This proposal aims to elucidate how the bacterial enzyme nitrogenase catalyzes the chemically difficult transformation of atmospheric dinitrogen into a bioavailable form, ammonia, and why/how it utilizes ATP hydrolysis to drive this reaction. Being the only enzyme responsible for reductive nitrogen fixation, nitrogenase sustains the agricultural/nutritional needs of ~40% of the human population. Aside from its global importance, nitrogenase is a unique model system with broad relevance to biological redox catalysis as well as ATP/GTP-dependent energy transduction processes, which are both central to proper cellular functioning and thus directly relevant to human health. Despite four decades of extensive biochemical, biophysical and structural characterization, the two most important questions about nitrogenase mechanism are not answered: a) Why and how ATP hydrolysis is ultimately utilized for the reduction of N2 or alternative substrates? b) What is the intimate mechanism of dinitrogen on the nitrogenase active site cluster, FeMoco? To make any further progress toward answering these questions, new experimental approaches and testable hypotheses are needed. Toward this end, a new strategy was developed to photochemically activate nitrogenase catalysis in the absence of ATP hydrolysis, which opens up new avenues to populate discrete catalytic intermediates on FeMoco for structural characterization. At the same time, the capability was acquired to rapidly generate site-directed mutants of nitrogenase proteins. Motivated by these advances, recent crystallographic findings, extensive experience on nitrogenase and collaborations with world-class spectroscopy laboratories, the PI and his group are uniquely positioned to address outstanding mechanistic issues in biological nitrogen fixation. The objectives of this project are to: 1) Determine the mechanistic role of multiple ATP-dependent docking interactions between the two nitrogenase components, the MoFe-protein (catalytic component) and the Fe-protein (ATPase/electron donor). The complex between the Fe-protein and MoFe-protein was structurally characterized in five distinct nucleotide states, whereby the Fe-protein populates several docking zones on the MoFe-protein surface. These docking zones are hypothesized to enable rapid successive one-electron transfer (ET) reactions to FeMoco to promote the 8- electron catalytic turnover, and will be subjected to systematic structure-function studies. 2) Identify the structural/electronic features of the MoFe-protein that are critical for controlling electron flow between its two Fe-S clusters, the P-cluster and FeMoco. Several lines of research have indicated the necessity of a """"""""conformational gate"""""""" to enable electron flow from P-cluster to FeMoco for catalysis, which is hypothesized to be a protonation/deprotonation event. The nature of this gate will be probed through enzyme activity assays, photo-initiated ET and various spectroscopic techniques, using MoFe-protein variants with perturbed electron and proton transfer pathways. 3) Characterize the FeMoco structure in an activated/substrate-bound state. FeMoco can only bind substrates/inhibitors upon reduction beyond its as-isolated state under constant ATP turnover conditions. The newly developed photocatalytic scheme will be exploited to populate FeMoco in a one-electron reduced state primed for substrate binding, and the structures of ensuing intermediates will be characterized by crystallography and an array of spectroscopic techniques (EPR, NRVS, IR, M""""""""ssbauer). By meeting these project goals, the PI and his group will not only uncover the mechanistic details of this enzyme, but also provide general insights into biological multi-electron/proton redox catalytic processes and the transduction of ATP energy into chemical or mechanical work.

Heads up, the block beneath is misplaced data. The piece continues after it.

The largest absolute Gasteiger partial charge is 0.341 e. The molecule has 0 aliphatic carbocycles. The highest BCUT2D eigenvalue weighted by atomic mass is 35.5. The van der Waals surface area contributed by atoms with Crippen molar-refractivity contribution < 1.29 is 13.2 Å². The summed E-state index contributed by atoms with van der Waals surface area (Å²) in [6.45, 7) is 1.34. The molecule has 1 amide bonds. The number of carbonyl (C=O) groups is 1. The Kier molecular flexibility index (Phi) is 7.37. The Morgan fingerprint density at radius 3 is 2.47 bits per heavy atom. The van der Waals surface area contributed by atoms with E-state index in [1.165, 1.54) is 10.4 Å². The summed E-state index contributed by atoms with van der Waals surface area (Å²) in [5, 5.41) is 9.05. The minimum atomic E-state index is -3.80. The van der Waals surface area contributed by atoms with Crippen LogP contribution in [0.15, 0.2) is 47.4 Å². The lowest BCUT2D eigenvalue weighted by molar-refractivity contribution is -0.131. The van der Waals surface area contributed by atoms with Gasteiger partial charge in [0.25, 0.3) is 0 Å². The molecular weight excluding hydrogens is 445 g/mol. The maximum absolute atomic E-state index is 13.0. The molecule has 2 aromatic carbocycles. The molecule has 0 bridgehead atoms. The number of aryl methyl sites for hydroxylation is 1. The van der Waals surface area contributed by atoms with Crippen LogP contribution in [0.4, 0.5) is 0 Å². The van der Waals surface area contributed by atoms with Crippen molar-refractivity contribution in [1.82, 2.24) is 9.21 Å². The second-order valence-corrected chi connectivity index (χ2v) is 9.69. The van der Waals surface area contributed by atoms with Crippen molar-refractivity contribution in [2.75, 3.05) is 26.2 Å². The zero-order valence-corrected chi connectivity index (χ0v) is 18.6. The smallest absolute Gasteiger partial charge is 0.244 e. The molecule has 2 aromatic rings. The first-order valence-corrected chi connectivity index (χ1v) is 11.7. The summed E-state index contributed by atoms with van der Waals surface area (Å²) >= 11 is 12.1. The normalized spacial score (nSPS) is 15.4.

The focus of this project is to understand the catalytic mechanism of the enzyme nitrogenase. Nitrogenase is the only biological agent that can reduce atmospheric dinitrogen into a bioavailable form (ammonia) and therefore has an immense global impact on human health and welfare through supporting the agricultural/nutritional needs of ~2 billion people. It is also a unique model enzyme that couples biological redox catalysis with ATP/GTP-dependent energy transduction processes, which are both central to cellular metabolism.
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